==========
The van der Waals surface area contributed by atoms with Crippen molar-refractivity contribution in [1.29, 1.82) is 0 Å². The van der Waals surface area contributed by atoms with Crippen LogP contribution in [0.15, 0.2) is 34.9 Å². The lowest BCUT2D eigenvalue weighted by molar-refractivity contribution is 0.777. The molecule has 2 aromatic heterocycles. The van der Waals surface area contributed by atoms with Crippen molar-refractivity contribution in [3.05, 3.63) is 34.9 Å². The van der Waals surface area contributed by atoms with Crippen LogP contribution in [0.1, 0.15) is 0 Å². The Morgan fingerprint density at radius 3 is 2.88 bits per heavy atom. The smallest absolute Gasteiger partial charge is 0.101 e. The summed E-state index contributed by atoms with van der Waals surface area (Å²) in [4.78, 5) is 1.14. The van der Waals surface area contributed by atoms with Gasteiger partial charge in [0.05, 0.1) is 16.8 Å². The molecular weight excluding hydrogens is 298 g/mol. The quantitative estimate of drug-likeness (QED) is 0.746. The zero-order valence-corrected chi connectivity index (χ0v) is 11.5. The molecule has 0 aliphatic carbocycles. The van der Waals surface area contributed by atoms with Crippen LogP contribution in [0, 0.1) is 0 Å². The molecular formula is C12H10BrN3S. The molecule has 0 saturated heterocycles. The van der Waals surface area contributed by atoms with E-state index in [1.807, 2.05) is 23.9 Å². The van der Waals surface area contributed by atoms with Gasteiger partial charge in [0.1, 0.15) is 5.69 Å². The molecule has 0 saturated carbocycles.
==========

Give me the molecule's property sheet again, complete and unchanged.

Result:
The van der Waals surface area contributed by atoms with Crippen molar-refractivity contribution in [1.29, 1.82) is 0 Å². The van der Waals surface area contributed by atoms with Crippen LogP contribution in [0.15, 0.2) is 34.9 Å². The lowest BCUT2D eigenvalue weighted by molar-refractivity contribution is 0.777. The molecule has 2 aromatic heterocycles. The van der Waals surface area contributed by atoms with Crippen molar-refractivity contribution in [3.05, 3.63) is 34.9 Å². The van der Waals surface area contributed by atoms with Crippen LogP contribution in [0.1, 0.15) is 0 Å². The Morgan fingerprint density at radius 3 is 2.88 bits per heavy atom. The smallest absolute Gasteiger partial charge is 0.101 e. The summed E-state index contributed by atoms with van der Waals surface area (Å²) in [4.78, 5) is 1.14. The van der Waals surface area contributed by atoms with Gasteiger partial charge in [0.05, 0.1) is 16.8 Å². The molecular weight excluding hydrogens is 298 g/mol. The quantitative estimate of drug-likeness (QED) is 0.746. The zero-order valence-corrected chi connectivity index (χ0v) is 11.5. The molecule has 0 aliphatic carbocycles. The van der Waals surface area contributed by atoms with Crippen LogP contribution in [0, 0.1) is 0 Å². The molecular formula is C12H10BrN3S. The molecule has 0 saturated heterocycles. The van der Waals surface area contributed by atoms with E-state index in [1.807, 2.05) is 23.9 Å². The van der Waals surface area contributed by atoms with Gasteiger partial charge in [0.1, 0.15) is 5.69 Å². The molecule has 0 saturated carbocycles.